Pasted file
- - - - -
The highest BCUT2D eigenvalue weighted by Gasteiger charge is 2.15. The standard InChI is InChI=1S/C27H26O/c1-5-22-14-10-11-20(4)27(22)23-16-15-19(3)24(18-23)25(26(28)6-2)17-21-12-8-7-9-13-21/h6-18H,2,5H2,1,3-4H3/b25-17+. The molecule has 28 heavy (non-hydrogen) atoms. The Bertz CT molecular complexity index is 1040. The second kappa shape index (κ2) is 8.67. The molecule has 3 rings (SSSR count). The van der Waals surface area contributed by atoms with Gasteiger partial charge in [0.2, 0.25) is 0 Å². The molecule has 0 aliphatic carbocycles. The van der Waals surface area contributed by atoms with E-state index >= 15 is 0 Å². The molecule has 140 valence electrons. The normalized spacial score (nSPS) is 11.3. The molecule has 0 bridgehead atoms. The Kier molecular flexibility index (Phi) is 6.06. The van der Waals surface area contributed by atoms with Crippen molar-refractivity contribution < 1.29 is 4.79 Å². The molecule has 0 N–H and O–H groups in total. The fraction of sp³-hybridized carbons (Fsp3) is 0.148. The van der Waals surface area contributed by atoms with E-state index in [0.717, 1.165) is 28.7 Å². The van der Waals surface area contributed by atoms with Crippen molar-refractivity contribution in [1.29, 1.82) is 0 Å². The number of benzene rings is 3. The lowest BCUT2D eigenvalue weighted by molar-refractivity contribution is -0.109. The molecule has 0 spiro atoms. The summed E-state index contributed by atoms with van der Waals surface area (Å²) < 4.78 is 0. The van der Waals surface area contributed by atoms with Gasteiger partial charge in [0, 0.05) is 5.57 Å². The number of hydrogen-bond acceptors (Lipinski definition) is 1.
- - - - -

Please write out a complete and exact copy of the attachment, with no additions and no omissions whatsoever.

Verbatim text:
The highest BCUT2D eigenvalue weighted by Gasteiger charge is 2.15. The standard InChI is InChI=1S/C27H26O/c1-5-22-14-10-11-20(4)27(22)23-16-15-19(3)24(18-23)25(26(28)6-2)17-21-12-8-7-9-13-21/h6-18H,2,5H2,1,3-4H3/b25-17+. The molecule has 28 heavy (non-hydrogen) atoms. The Bertz CT molecular complexity index is 1040. The second kappa shape index (κ2) is 8.67. The molecule has 3 rings (SSSR count). The van der Waals surface area contributed by atoms with Gasteiger partial charge in [0.2, 0.25) is 0 Å². The molecule has 0 aliphatic carbocycles. The van der Waals surface area contributed by atoms with E-state index >= 15 is 0 Å². The molecule has 140 valence electrons. The normalized spacial score (nSPS) is 11.3. The molecule has 0 bridgehead atoms. The Kier molecular flexibility index (Phi) is 6.06. The van der Waals surface area contributed by atoms with Crippen molar-refractivity contribution < 1.29 is 4.79 Å². The molecule has 0 N–H and O–H groups in total. The fraction of sp³-hybridized carbons (Fsp3) is 0.148. The van der Waals surface area contributed by atoms with E-state index in [0.717, 1.165) is 28.7 Å². The van der Waals surface area contributed by atoms with Crippen molar-refractivity contribution in [1.29, 1.82) is 0 Å². The number of benzene rings is 3. The lowest BCUT2D eigenvalue weighted by molar-refractivity contribution is -0.109. The molecule has 0 spiro atoms. The summed E-state index contributed by atoms with van der Waals surface area (Å²) < 4.78 is 0. The van der Waals surface area contributed by atoms with Gasteiger partial charge in [0, 0.05) is 5.57 Å². The number of hydrogen-bond acceptors (Lipinski definition) is 1.